The condensate filter 20 is shown in FIG. 3 having flanges 34 on each side with valves 36 in the input gas duct 18 and the output gas duct 22. Thus the fan 24 may be turned off, the valves 36 closed and the condensate filter 20 removed from between the input gas duct 18 and the output gas duct 22 and replaced with a new condensate filter 20 without shutting down operation of the reflow soldering machine.
FIG. 4 shows a reflow soldering machine 10 which has a preheat zone 11 followed by soak zones 12 and spike zones 14. The output gas duct 22 is shown entering the spike zone 14 at the top. This permits the circuit boards 30 to be cooled at the top rather than below.
FIG. 5 shows a reflow soldering machine 10, similar to that shown in FIG. 4 with the output gas duct 22 entering the bottom of the spike zone 14. This permits the circuit boards 30 to be cooled at the bottom, maintaining the bottom side cooler than the top which is applicable to double sided board assemblies.
An outlet manifold 70 is shown in FIG. 6 connected to the output gas duct 22. Four separate manifold ducts 72, each having valves 74 therein are shown connecting the manifold 70 to a soak zone 12, spike zones 14 and a cooling zone 16. The valves 74 permit the manifold ducts 72 to be opened or closed thus permitting clean gas to be circulated to different zones as required for different assembly operations.
FIG. 7 shows an axial cross-section through a heating zone of a reflow soldering machine wherein inert gas is circulated in a circulating area 38 within the heat zone by means of a fan 40 pulling gas from the circulating area 38 surrounding the exterior of a plenum 42, and blowing gas into the plenum 42 through a diffuser 44 where it exits onto the circuit board 30 being conveyed in the reflow soldering machine. The gas exits the plenum 42 through a heater panel 46. The input gas duct 18 is shown extending from the gas circulating area 38 around the plenum 42 after exiting the heater panel 46. The heating zone may be one or more preheat zones, soak zones or spike zones and the zones themselves may be varied dependent on particular circuit board assemblies.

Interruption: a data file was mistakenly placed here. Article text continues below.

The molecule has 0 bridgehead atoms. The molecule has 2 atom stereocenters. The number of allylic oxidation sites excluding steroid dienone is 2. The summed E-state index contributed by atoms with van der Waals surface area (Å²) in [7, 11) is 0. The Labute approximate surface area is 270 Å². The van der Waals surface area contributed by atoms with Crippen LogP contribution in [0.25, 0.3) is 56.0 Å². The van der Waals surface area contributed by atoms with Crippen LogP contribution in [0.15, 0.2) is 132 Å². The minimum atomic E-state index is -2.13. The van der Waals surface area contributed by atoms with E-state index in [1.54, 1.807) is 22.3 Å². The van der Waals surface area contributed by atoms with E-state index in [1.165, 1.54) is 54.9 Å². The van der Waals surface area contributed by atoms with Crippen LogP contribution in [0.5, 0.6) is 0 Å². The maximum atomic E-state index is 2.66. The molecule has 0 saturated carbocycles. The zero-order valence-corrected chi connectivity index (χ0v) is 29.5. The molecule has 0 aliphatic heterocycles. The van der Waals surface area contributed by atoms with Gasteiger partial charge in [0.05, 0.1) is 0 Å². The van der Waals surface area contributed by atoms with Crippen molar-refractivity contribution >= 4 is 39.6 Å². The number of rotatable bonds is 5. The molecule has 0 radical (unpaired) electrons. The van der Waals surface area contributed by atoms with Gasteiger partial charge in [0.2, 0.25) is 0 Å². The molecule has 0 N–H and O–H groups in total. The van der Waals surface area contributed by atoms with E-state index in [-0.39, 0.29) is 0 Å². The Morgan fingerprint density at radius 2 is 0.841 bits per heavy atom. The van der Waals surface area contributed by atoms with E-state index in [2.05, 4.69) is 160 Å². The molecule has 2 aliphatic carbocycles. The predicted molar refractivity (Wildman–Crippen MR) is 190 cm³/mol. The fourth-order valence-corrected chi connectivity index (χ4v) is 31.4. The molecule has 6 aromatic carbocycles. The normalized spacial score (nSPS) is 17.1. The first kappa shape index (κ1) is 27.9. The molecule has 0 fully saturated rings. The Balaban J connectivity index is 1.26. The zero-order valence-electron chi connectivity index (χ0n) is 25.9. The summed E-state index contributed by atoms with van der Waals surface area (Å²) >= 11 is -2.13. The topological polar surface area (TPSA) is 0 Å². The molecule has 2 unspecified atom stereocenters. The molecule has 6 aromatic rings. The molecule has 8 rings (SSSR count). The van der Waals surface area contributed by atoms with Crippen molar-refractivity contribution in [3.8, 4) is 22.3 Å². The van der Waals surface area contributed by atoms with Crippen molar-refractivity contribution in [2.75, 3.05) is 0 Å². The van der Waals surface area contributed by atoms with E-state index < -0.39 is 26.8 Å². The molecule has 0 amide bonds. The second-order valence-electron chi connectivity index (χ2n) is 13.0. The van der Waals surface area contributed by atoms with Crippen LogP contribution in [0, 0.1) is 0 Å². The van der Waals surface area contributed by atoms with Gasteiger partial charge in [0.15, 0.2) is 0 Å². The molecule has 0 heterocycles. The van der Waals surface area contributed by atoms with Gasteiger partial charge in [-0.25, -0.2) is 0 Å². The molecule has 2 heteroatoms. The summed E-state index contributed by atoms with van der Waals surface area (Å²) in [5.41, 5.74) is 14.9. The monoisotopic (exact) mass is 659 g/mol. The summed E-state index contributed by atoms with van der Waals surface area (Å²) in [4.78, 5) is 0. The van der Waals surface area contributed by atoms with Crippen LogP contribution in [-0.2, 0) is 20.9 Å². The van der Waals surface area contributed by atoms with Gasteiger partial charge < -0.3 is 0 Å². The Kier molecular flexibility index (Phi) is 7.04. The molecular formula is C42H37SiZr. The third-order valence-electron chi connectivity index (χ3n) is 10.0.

The condensate filter 20 is shown in FIG. 8 and 9 as being a reverse flow heat exchanger wherein gas flow passes through a first set of fins 50 into a reverse area 52 followed by a second set of fins 54 which represent energy removal units removing heat from the gas passing therethrough. Following the second set of fins 54 is a particulate filter 56 which is a standard air line filter and is provided to prevent condensation that occurs within the heat exchanger from being sucked through the fan 24 into the outlet or exhaust line 22. FIG. 9 illustrates a side view of the reverse flow heat exchanger 20 showing coolant tubes 58 passing through the fins 50 and 52 for a coolant to be circulated through the heat exchanger 20. A drip tray 59 is shown under the heat exchanger with a drain 60 for removing condensate from the heat exchanger 20.
The condensate filter 20 shown in FIG. 10, is a reverse flow heat exchanger with a first coolant tube 58A and a second coolant tube 58B. Fins 50 and 54, similar to that shown in FIG. 7 but not shown in FIG. 9, are also provided, thus the heat exchanger has a combination of fins and cooling tubes with coolant flowing through the tubes.
In other embodiments counter flow heat exchangers may be used wherein the coolant flows in a pipe in the opposite direction to the gas flow. Also a Peltier junction cooler which uses electrical energy in conjunction with a semi-conductor device to produce a cold surface may also be used as a heat exchanger. Different types of suitable heat exchangers include finned gas to gas heat exchangers or tube fin liquid to gas heat exchangers.
A heater 66 is shown in the input gas duct 18 of FIG. 10. The heater, preferably an electric heater, is used in a cleaning cycle to heat up the circulating gas in the input gas duct 18 to vaporize any condensate deposits that might occur in the input gas duct 18, the heat exchanger 20, and the output gas duct 22. The cleaning cycle is only used when the reflow soldering machine is not in operation, the circulating gas is heated to vaporize any condensate that may have deposited anywhere in the system.